Musicians & the Menopause

Menopause is the hardest teacher I’ve met. Harder than fame
– Tori Amos, singer-songwriter

York Bowen: Evening Calm (Joop Celis, piano)

menopausal musicianNo one likes to be reminded of increasing age and for women the menopause is perhaps the most obvious indication. Symptoms can begin in the mid to late 40s and may grumble on for years before one enters the full menopause; for others, the experience is relatively short-lived and trouble-free – those are the lucky ones!

The main symptoms of the menopause are well-documented – the hot flushes (an unpleasant creeping feeling of intense warmth that quickly spreads across your whole body and face) and night (and day) sweats, increased anxiety, insomnia and tiredness, brain fog, mood swings, aching limbs…

There are days when you wake from a night disturbed by hot flushes and poor-quality sleep and wonder how you will get through the day, functioning on the most basic level, let alone trying to practise and refine complex music. In addition to long periods of inadequate sleep, I also experienced unpleasant joint pain in the ankles and wrists which made sitting at and playing the piano uncomfortable.

Hot flushes overwhelm one at unexpected moments and for musicians in a performance situation can be deeply distracting, especially if accompanied by perspiration (itself a symptom of performance anxiety), which can make fingers slippery, turning keyboard or strings into a skating rink.

‘Brain Fog’ is perhaps the most debilitating, especially if you are used to being alert and ‘on the ball’. It can cause problems with memory, concentration and motor skills – all significant functions for a musician – and can affect mood, leading to negative thoughts, anxiety and depression. It is thought by researchers to be caused by hormone changes in the body: falling estrogen levels can actually affect the way in which the neurotransmitters work in the brain, which causes slower transmissions and slower nerve contacts.

With this cocktail of symptoms, motivating oneself to practise and work can feel like a Sisyphean task. Fortunately, there are self-help remedies, Hormone Replacement Therapy and lifestyle changes including diet and exercise, which can help alleviate or manage the symptoms of menopause, enabling one to function as near to normal as possible.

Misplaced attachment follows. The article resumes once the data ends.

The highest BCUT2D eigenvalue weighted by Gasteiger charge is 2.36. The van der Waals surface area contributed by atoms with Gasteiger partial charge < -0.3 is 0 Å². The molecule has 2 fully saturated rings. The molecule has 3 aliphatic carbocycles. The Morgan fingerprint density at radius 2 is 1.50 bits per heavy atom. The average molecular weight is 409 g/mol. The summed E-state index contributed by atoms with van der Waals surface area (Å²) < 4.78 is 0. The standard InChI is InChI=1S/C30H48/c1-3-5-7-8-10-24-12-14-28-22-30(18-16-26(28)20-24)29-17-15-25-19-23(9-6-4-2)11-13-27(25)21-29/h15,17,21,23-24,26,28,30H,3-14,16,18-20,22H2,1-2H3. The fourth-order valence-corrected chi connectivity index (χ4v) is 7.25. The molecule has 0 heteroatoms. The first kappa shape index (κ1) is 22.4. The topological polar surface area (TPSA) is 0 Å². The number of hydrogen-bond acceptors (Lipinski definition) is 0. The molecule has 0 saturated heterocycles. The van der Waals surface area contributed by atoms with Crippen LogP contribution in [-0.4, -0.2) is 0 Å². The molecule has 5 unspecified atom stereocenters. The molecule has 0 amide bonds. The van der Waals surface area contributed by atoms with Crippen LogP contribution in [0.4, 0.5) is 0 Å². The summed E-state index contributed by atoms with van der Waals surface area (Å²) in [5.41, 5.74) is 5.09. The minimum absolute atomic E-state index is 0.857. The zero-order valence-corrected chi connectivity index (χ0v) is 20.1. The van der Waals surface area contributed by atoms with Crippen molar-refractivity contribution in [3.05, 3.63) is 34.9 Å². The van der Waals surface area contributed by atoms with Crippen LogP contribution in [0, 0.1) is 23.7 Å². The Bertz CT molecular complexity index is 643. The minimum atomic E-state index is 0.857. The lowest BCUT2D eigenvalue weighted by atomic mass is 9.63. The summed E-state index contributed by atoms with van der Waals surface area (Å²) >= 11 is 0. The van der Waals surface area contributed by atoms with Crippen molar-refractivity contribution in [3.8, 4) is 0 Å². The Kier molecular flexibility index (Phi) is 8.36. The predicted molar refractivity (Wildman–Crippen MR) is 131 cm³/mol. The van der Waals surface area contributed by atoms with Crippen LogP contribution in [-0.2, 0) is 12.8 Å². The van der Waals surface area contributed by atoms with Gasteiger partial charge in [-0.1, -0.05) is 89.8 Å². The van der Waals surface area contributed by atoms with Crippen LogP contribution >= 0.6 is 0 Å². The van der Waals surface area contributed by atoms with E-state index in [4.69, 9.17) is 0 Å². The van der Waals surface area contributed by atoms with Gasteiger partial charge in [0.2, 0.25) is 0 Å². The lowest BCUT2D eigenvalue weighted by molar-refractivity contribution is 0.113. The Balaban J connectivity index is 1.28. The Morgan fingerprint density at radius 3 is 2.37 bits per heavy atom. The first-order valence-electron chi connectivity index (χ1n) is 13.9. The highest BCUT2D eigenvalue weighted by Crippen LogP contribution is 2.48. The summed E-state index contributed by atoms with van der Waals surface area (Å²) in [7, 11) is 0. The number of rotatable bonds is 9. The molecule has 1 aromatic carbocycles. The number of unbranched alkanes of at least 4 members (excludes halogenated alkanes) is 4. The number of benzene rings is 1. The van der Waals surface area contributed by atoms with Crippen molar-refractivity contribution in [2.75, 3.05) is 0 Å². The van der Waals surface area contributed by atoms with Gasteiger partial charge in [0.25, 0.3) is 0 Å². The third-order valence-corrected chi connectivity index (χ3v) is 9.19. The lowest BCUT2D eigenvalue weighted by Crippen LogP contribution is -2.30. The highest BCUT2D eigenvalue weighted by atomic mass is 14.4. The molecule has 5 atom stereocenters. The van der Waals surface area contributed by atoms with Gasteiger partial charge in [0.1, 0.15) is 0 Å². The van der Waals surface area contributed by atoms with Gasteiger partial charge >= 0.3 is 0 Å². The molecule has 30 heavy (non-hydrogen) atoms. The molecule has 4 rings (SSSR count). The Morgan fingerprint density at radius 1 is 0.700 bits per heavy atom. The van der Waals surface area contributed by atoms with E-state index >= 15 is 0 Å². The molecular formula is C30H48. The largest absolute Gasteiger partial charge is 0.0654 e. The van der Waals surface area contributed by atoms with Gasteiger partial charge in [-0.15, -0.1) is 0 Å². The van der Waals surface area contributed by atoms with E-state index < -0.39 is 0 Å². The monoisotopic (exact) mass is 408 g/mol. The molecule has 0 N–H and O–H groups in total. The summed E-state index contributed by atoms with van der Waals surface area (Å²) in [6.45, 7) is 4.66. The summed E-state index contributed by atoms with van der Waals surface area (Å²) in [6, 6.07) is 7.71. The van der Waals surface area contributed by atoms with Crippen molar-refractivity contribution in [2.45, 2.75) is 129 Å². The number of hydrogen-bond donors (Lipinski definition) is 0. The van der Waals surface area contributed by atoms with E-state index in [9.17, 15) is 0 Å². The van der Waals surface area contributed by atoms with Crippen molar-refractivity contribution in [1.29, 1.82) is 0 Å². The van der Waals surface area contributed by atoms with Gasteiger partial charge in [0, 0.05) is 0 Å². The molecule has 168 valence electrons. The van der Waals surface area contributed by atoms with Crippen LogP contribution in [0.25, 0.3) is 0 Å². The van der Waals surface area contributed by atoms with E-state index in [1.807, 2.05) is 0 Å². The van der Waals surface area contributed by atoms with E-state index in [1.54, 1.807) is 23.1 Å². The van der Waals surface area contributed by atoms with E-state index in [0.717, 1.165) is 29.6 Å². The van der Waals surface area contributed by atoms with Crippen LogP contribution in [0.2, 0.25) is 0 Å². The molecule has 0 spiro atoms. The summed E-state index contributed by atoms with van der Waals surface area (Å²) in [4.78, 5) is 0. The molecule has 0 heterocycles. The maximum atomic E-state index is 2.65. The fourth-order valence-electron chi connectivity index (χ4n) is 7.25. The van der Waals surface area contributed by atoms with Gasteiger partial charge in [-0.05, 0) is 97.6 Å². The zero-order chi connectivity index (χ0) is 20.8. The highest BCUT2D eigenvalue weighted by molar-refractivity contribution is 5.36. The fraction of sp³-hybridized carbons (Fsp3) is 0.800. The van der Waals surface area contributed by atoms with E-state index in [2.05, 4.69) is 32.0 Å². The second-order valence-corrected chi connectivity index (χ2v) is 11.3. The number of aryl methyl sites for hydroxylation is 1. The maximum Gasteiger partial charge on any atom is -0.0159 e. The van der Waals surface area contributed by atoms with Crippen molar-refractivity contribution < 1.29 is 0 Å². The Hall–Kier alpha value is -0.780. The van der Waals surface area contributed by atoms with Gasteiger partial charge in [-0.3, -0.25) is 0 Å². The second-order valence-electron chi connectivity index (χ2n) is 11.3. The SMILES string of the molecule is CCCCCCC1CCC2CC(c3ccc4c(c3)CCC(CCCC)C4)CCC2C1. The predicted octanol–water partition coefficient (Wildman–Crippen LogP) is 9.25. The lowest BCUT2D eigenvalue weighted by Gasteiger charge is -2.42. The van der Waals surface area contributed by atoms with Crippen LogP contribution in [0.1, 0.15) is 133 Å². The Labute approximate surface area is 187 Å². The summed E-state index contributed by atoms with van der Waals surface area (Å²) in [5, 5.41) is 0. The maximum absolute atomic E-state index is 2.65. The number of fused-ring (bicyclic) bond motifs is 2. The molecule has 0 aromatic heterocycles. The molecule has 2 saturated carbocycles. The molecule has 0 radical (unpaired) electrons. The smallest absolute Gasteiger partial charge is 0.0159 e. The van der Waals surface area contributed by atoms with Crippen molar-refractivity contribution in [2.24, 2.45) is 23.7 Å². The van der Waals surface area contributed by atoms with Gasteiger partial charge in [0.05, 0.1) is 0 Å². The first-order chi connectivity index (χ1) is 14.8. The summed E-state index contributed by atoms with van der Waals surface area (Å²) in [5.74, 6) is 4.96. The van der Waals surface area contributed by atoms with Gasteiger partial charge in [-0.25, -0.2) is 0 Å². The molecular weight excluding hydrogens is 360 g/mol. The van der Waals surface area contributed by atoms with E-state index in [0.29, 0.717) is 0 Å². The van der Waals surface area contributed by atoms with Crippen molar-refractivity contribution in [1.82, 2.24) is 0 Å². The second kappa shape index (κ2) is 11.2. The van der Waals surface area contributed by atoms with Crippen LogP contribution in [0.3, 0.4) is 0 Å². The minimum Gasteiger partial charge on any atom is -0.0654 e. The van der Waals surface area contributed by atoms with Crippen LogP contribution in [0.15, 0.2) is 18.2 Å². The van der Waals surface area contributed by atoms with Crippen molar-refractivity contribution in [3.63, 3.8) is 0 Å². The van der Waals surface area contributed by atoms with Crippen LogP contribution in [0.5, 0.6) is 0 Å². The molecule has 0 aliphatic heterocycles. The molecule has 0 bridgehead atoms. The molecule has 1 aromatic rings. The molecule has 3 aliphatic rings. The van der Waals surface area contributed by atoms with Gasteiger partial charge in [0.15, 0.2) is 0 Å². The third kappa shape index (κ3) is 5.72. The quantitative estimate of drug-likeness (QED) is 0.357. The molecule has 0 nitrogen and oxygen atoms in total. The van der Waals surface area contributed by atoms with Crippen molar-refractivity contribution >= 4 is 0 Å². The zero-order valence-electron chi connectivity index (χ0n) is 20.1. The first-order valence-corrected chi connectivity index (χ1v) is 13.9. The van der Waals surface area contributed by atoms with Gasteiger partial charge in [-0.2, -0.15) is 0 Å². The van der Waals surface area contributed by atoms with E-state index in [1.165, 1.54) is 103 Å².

women with hot flushes

© Prevention

Hot flushes: loose, light clothing, especially for concerts. Have a handkerchief or hand towel to hand when performing. A mineral water or rose water facial spray gives a nice cooling spritz on the face and helps create a sensation of cooling down. A small fan can also help (handbag size battery operated fan or a Spanish style fan). Try to avoid hot flush dietary triggers such as alcohol or chocolate.

Tiredness: sometimes one just has to give in to the tiredness and take a break or even a short power nap. Regular exercise can also help regulate sleep.

Aching limbs and joints: evening primrose oil relieved these unpleasant symptoms for me, in a matter of days. If the body hurts, don’t push it to practise too much but rather aim for “little and often”. Warm up properly and never play through pain.

Brain Fog: the good news is that this symptom tends to pass as hormone levels settle or are regulated with HRT. Self-help solutions include staying well-hydrated and avoiding dips in blood sugar levels. Quality sleep helps too. On the days when you feel particularly “foggy”, try not to overload yourself with too many commitments or work projects, take plenty of breaks, and pace yourself so you don’t feel overwhelmed.

Above all be kind to yourself, and seek medical advice if you are finding the symptoms particularly troublesome, especially if they are affecting your work as a musician and/or your quality of life in general.

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